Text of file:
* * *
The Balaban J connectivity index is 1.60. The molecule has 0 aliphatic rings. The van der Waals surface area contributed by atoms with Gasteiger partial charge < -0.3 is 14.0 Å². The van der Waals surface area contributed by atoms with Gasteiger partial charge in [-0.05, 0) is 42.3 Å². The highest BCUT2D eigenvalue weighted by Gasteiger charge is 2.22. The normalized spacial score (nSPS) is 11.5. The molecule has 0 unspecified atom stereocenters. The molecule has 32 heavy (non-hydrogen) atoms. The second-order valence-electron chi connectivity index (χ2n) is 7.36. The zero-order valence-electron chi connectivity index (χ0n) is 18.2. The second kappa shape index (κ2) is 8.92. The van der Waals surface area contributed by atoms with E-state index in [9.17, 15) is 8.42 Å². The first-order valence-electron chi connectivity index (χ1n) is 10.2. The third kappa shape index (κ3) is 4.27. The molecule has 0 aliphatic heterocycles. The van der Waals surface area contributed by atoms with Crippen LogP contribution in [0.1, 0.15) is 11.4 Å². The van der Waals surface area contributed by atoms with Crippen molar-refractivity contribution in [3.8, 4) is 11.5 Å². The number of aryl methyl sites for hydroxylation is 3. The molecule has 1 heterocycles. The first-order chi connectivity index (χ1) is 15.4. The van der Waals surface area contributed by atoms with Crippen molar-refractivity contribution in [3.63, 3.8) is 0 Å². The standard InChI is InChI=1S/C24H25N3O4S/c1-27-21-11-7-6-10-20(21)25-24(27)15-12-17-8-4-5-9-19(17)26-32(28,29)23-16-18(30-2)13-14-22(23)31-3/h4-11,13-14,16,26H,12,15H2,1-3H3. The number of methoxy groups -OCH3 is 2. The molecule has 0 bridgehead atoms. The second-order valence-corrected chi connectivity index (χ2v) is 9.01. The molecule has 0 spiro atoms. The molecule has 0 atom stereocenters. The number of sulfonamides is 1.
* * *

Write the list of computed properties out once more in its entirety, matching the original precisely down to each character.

The Balaban J connectivity index is 1.60. The molecule has 0 aliphatic rings. The van der Waals surface area contributed by atoms with Gasteiger partial charge < -0.3 is 14.0 Å². The van der Waals surface area contributed by atoms with Gasteiger partial charge in [-0.05, 0) is 42.3 Å². The highest BCUT2D eigenvalue weighted by Gasteiger charge is 2.22. The normalized spacial score (nSPS) is 11.5. The molecule has 0 unspecified atom stereocenters. The molecule has 32 heavy (non-hydrogen) atoms. The second-order valence-electron chi connectivity index (χ2n) is 7.36. The zero-order valence-electron chi connectivity index (χ0n) is 18.2. The second kappa shape index (κ2) is 8.92. The van der Waals surface area contributed by atoms with E-state index in [9.17, 15) is 8.42 Å². The first-order valence-electron chi connectivity index (χ1n) is 10.2. The third kappa shape index (κ3) is 4.27. The molecule has 0 aliphatic heterocycles. The van der Waals surface area contributed by atoms with Crippen LogP contribution in [0.1, 0.15) is 11.4 Å². The van der Waals surface area contributed by atoms with Crippen molar-refractivity contribution in [3.8, 4) is 11.5 Å². The number of aryl methyl sites for hydroxylation is 3. The molecule has 1 heterocycles. The first-order chi connectivity index (χ1) is 15.4. The van der Waals surface area contributed by atoms with Crippen molar-refractivity contribution in [3.63, 3.8) is 0 Å². The standard InChI is InChI=1S/C24H25N3O4S/c1-27-21-11-7-6-10-20(21)25-24(27)15-12-17-8-4-5-9-19(17)26-32(28,29)23-16-18(30-2)13-14-22(23)31-3/h4-11,13-14,16,26H,12,15H2,1-3H3. The number of methoxy groups -OCH3 is 2. The molecule has 0 bridgehead atoms. The second-order valence-corrected chi connectivity index (χ2v) is 9.01. The molecule has 0 spiro atoms. The molecule has 0 atom stereocenters. The number of sulfonamides is 1.